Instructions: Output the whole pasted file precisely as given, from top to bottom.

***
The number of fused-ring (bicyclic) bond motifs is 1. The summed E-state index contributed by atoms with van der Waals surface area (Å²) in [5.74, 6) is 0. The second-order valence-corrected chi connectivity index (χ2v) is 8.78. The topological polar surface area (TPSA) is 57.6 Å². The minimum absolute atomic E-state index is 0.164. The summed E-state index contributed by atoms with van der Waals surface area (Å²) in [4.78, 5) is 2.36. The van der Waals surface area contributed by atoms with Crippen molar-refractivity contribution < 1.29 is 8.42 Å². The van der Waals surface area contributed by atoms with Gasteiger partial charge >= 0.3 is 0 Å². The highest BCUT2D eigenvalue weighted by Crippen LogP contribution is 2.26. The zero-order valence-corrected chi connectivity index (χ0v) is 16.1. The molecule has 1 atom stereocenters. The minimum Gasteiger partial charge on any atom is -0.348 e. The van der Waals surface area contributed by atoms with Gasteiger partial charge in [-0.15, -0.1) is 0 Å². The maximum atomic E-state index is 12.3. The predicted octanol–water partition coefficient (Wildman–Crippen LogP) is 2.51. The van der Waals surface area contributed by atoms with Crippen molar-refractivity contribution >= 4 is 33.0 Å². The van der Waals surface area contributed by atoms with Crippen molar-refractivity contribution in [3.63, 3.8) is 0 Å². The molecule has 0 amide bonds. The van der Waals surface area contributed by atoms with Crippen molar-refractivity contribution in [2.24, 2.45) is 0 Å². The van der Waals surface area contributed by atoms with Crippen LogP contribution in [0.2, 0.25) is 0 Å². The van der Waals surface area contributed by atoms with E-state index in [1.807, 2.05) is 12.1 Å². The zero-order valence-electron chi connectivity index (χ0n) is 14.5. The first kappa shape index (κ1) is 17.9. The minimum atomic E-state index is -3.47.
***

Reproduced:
The number of fused-ring (bicyclic) bond motifs is 1. The summed E-state index contributed by atoms with van der Waals surface area (Å²) in [5.74, 6) is 0. The second-order valence-corrected chi connectivity index (χ2v) is 8.78. The topological polar surface area (TPSA) is 57.6 Å². The minimum absolute atomic E-state index is 0.164. The summed E-state index contributed by atoms with van der Waals surface area (Å²) in [4.78, 5) is 2.36. The van der Waals surface area contributed by atoms with Crippen molar-refractivity contribution < 1.29 is 8.42 Å². The van der Waals surface area contributed by atoms with Gasteiger partial charge >= 0.3 is 0 Å². The highest BCUT2D eigenvalue weighted by Crippen LogP contribution is 2.26. The zero-order valence-corrected chi connectivity index (χ0v) is 16.1. The molecule has 1 atom stereocenters. The minimum Gasteiger partial charge on any atom is -0.348 e. The van der Waals surface area contributed by atoms with Gasteiger partial charge in [-0.15, -0.1) is 0 Å². The maximum atomic E-state index is 12.3. The predicted octanol–water partition coefficient (Wildman–Crippen LogP) is 2.51. The van der Waals surface area contributed by atoms with Crippen molar-refractivity contribution >= 4 is 33.0 Å². The van der Waals surface area contributed by atoms with Crippen molar-refractivity contribution in [3.63, 3.8) is 0 Å². The molecule has 0 amide bonds. The van der Waals surface area contributed by atoms with Crippen molar-refractivity contribution in [2.24, 2.45) is 0 Å². The van der Waals surface area contributed by atoms with Crippen LogP contribution in [0.2, 0.25) is 0 Å². The van der Waals surface area contributed by atoms with E-state index in [1.807, 2.05) is 12.1 Å². The zero-order valence-electron chi connectivity index (χ0n) is 14.5. The first kappa shape index (κ1) is 17.9. The minimum atomic E-state index is -3.47.